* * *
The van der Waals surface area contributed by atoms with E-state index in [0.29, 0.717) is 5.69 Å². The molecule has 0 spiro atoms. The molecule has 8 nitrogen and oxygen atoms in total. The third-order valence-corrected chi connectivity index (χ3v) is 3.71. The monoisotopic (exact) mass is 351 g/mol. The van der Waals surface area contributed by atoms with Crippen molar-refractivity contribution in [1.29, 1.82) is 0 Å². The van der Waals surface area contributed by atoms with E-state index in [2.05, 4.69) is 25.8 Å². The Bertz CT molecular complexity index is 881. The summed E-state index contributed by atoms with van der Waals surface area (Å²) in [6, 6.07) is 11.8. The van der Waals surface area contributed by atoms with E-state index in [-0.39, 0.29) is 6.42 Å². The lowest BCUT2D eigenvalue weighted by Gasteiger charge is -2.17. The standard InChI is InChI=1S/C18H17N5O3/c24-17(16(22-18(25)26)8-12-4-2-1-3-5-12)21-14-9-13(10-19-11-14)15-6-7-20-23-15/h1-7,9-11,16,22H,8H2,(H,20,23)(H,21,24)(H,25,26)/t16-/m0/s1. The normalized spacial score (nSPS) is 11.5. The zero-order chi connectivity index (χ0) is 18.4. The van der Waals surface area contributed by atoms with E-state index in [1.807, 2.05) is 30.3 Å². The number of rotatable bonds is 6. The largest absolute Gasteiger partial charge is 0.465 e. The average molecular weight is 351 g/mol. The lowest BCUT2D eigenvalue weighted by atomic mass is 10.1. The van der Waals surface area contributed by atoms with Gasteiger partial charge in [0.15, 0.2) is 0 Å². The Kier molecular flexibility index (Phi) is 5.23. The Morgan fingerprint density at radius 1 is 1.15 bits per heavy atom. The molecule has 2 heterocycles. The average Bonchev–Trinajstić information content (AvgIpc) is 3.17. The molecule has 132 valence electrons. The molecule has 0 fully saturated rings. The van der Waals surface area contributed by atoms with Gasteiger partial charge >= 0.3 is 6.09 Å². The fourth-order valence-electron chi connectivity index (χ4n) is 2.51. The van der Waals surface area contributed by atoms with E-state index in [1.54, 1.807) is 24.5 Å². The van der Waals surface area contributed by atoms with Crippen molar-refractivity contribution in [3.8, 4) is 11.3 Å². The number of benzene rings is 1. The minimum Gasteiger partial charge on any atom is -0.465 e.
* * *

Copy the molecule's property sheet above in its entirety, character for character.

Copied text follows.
The van der Waals surface area contributed by atoms with E-state index in [0.29, 0.717) is 5.69 Å². The molecule has 0 spiro atoms. The molecule has 8 nitrogen and oxygen atoms in total. The third-order valence-corrected chi connectivity index (χ3v) is 3.71. The monoisotopic (exact) mass is 351 g/mol. The van der Waals surface area contributed by atoms with Crippen molar-refractivity contribution in [1.29, 1.82) is 0 Å². The van der Waals surface area contributed by atoms with E-state index in [2.05, 4.69) is 25.8 Å². The Bertz CT molecular complexity index is 881. The summed E-state index contributed by atoms with van der Waals surface area (Å²) in [6, 6.07) is 11.8. The van der Waals surface area contributed by atoms with E-state index in [-0.39, 0.29) is 6.42 Å². The lowest BCUT2D eigenvalue weighted by Gasteiger charge is -2.17. The standard InChI is InChI=1S/C18H17N5O3/c24-17(16(22-18(25)26)8-12-4-2-1-3-5-12)21-14-9-13(10-19-11-14)15-6-7-20-23-15/h1-7,9-11,16,22H,8H2,(H,20,23)(H,21,24)(H,25,26)/t16-/m0/s1. The normalized spacial score (nSPS) is 11.5. The zero-order chi connectivity index (χ0) is 18.4. The van der Waals surface area contributed by atoms with E-state index in [1.807, 2.05) is 30.3 Å². The number of rotatable bonds is 6. The largest absolute Gasteiger partial charge is 0.465 e. The average molecular weight is 351 g/mol. The lowest BCUT2D eigenvalue weighted by atomic mass is 10.1. The van der Waals surface area contributed by atoms with Gasteiger partial charge in [0.15, 0.2) is 0 Å². The Kier molecular flexibility index (Phi) is 5.23. The Morgan fingerprint density at radius 1 is 1.15 bits per heavy atom. The molecule has 2 heterocycles. The average Bonchev–Trinajstić information content (AvgIpc) is 3.17. The molecule has 132 valence electrons. The molecule has 0 fully saturated rings. The van der Waals surface area contributed by atoms with Gasteiger partial charge >= 0.3 is 6.09 Å². The fourth-order valence-electron chi connectivity index (χ4n) is 2.51. The van der Waals surface area contributed by atoms with E-state index in [1.54, 1.807) is 24.5 Å². The van der Waals surface area contributed by atoms with Crippen molar-refractivity contribution in [3.8, 4) is 11.3 Å². The number of benzene rings is 1. The minimum Gasteiger partial charge on any atom is -0.465 e.